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    MSD advised the government that the indexation change it passed under urgency last night is likely to put around 7,000 extra children (and potentially up to 13,000) into poverty. Photo: Lynn Grieveson / The KākāTL;DR: The Government has reverted indexation for main beneficiaries to price inflation from wage inflation under ...
    The KakaBy Bernard Hickey
    6 days ago
  • Fuel Tax Fight and Rail Fail update
    The two stories we covered at the start of the week continue to be in the headlines so it’s worth looking at the latest for each of them. Regional Fuel Tax Mayor Wayne Brown promised some ‘argy-bargy’ over the government’s decision to cancel the Regional Fuel Tax and he’s ...
    6 days ago
  • Climate Change: Arsonists
    Today, a major fire broke out on the Port Hills in Ōtutahi. Like its 2017 predecessors, it is almost certainly exacerbated by climate change. And it is still burning. The present government did not start the fire. But they piled the tinder high last time they were in power, gutting ...
    No Right TurnBy Idiot/Savant
    6 days ago
  • I don’t know!
    http://en.kremlin.ru/events/president/news/73411 7 examples And who actually makes the decisions? Vladimir Putin: I don’t know. America is a complex country, conservative on the one hand, rapidly changing on the other. It’s not easy for us to sort it all out.   Tucker Carlson: Do you think Zelensky has the freedom to negotiate the settlement to this conflict? Vladimir Putin: I don’t know the details, of course it’s difficult for me to judge, but ...
    6 days ago
  • Fresh thinkers
    Fresh thinking will always give you hope.It might be the kind that makes you smite your brow, exclaiming: Why didn't we think of that! It's obvious!It might be the kind that makes you go: Dude you’re a genius.Sometimes it will simply be Wayne Brown handing Simeon Brown his weasel ass ...
    More than a fieldingBy David Slack
    6 days ago
  • It is not about age, it is about team.
    Much attention has been directed at Joe Biden’s mental lapses and physical frailty. Less attention has been spent on Donald Trump’s cognitive difficulties and physical limitations, with most focus being devoted to his insults and exaggerated claims (as if they … Continue reading ...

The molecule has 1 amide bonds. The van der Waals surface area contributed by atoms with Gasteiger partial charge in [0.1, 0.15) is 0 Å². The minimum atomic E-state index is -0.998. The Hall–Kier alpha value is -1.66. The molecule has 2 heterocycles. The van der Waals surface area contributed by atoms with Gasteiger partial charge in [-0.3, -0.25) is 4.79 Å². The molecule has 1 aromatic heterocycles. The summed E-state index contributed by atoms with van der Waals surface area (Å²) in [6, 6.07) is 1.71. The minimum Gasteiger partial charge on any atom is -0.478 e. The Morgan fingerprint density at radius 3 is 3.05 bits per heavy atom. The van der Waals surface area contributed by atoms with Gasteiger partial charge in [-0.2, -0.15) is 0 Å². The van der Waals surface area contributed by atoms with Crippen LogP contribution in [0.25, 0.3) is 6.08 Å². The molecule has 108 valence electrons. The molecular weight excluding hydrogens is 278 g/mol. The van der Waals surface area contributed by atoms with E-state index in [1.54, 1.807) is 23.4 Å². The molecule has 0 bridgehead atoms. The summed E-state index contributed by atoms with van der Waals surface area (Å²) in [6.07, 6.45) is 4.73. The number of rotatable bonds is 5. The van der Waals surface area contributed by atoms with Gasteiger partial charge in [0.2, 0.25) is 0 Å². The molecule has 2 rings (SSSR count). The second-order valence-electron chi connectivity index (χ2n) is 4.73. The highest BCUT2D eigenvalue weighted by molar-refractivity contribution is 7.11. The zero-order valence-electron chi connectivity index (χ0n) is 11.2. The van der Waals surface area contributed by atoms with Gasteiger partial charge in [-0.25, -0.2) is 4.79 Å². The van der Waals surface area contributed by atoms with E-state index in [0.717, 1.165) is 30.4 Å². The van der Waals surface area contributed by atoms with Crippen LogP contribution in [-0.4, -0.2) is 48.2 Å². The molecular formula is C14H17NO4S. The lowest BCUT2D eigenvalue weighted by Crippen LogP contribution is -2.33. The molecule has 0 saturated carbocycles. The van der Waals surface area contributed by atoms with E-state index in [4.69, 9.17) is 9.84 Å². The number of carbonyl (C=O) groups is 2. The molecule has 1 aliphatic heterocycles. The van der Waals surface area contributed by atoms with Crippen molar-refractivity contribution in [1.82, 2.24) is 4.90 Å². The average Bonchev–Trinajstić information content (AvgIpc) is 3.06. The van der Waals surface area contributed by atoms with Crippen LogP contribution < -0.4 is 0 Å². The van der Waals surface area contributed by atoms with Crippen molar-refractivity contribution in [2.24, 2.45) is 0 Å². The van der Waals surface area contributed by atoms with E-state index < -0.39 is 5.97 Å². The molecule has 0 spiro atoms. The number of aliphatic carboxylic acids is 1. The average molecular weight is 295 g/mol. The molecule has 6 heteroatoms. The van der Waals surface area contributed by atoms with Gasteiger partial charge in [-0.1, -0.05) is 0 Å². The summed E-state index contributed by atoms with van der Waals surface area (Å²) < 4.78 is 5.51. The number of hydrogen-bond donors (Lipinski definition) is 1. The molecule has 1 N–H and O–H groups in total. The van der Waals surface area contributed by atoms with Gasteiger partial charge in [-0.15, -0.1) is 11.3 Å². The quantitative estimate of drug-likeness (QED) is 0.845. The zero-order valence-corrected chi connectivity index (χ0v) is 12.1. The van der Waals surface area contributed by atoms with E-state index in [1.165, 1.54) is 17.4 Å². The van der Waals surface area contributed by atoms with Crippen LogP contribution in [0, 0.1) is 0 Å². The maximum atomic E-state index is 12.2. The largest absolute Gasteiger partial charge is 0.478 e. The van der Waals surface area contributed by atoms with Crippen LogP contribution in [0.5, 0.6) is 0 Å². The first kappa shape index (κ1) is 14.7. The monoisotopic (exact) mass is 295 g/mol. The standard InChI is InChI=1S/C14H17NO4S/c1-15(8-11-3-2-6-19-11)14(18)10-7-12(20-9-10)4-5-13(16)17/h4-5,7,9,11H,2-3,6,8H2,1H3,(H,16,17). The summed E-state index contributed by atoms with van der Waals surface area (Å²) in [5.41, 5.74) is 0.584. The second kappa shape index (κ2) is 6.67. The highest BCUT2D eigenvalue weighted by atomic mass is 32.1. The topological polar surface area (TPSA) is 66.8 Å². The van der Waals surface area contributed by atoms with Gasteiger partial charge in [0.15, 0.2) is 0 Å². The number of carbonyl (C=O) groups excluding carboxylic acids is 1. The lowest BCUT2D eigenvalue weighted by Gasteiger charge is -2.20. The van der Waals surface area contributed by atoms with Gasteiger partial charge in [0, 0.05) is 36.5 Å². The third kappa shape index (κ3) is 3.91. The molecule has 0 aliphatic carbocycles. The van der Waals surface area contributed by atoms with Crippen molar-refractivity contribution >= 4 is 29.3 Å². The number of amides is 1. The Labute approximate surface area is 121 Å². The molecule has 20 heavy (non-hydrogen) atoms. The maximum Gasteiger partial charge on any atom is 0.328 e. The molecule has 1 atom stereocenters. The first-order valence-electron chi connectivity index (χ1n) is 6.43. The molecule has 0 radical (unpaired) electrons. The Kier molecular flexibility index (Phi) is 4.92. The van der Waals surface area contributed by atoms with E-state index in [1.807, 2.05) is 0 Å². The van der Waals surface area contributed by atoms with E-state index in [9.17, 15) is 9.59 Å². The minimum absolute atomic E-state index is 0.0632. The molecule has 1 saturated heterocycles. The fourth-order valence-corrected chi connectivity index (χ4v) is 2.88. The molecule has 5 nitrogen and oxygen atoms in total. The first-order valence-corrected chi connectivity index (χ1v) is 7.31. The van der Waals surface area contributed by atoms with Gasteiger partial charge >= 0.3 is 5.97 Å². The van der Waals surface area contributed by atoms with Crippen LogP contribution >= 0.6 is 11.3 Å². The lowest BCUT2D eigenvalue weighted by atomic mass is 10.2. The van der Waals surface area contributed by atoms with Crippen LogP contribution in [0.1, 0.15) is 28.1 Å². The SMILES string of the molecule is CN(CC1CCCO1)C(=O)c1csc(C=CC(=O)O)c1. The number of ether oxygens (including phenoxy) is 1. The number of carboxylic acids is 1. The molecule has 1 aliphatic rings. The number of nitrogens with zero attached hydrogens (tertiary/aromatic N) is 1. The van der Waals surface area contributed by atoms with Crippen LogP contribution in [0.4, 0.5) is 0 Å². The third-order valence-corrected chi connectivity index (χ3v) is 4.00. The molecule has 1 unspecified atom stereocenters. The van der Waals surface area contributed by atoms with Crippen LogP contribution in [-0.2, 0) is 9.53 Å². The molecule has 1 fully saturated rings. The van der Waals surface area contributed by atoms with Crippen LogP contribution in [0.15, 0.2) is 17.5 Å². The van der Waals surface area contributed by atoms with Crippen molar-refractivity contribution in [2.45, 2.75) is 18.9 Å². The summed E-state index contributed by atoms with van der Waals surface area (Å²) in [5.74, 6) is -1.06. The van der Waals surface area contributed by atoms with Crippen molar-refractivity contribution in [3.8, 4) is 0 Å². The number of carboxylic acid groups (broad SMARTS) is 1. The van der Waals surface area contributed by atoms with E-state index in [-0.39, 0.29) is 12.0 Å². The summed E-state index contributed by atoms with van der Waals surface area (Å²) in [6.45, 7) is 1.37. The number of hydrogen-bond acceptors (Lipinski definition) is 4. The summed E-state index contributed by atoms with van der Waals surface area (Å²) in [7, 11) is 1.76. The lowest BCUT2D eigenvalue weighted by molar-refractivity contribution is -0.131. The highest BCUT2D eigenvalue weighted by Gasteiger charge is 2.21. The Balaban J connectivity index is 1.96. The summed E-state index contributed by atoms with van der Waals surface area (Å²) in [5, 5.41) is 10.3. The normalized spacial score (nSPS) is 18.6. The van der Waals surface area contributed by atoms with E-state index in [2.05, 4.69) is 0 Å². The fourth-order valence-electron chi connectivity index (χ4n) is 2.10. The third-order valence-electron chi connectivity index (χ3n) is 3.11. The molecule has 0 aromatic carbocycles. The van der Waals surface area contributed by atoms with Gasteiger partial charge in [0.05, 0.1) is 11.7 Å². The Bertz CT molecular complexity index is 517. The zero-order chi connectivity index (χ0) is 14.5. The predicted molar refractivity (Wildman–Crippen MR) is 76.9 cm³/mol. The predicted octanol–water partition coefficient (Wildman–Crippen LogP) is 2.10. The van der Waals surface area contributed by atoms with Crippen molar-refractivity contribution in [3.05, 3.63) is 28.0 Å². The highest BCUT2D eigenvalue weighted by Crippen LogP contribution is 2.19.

KiwipoliticoBy Pablo
    6 days ago
  • ROBERT MacCULLOCH: Fletcher Building – it is time to break up NZ’s most useless company.
    Robert MacCulloch writes –  Gosh, the CEO of Fletcher Building, Ross Taylor, says today’s announcement of a half-year loss of $120 million for the company is “disappointing” and was “heavily impacted” by the Convention Centre losses. He must be crying all the way to the bank (to quote Las ...
    Point of OrderBy poonzteam5443
    6 days ago
  • Mortgage rates seen high for even longer
    Government and borrower hopes for early mortgage cost relief look likely to be thwarted. Photo: Lynn Grieveson / The KākāTL;DR: Stronger-than-expected US inflation data out overnight is expected to delay the first US Federal Reserve rate cut into the second half of 2024, which in turn would hold mortgage rates ...
    The KakaBy Bernard Hickey
    6 days ago
  • Member’s Day
    Today is a Member's Day, the first of the new Parliament. And to start the Parliament off, there's a bunch of first readings. A bunch of other bills have been postponed, so first up is Duncan Webb's District Court (Protecting Judgment Debtors on Main Benefit) Amendment Bill, followed by Katie ...
    No Right TurnBy Idiot/Savant
    6 days ago
  • Three Waters go down the legislative gurgler – but what should we make of Local Water Done Well?
    Buzz from the Beehive Local Government Minister Simeon Brown – it seems fair to suppose – was flushed with success after the repeal of Labour’s divisive and unpopular Three Waters legislation. As he explained, repealing this legislation is a necessary first step in implementing his government’s Local Water Done Well ...
    Point of OrderBy Bob Edlin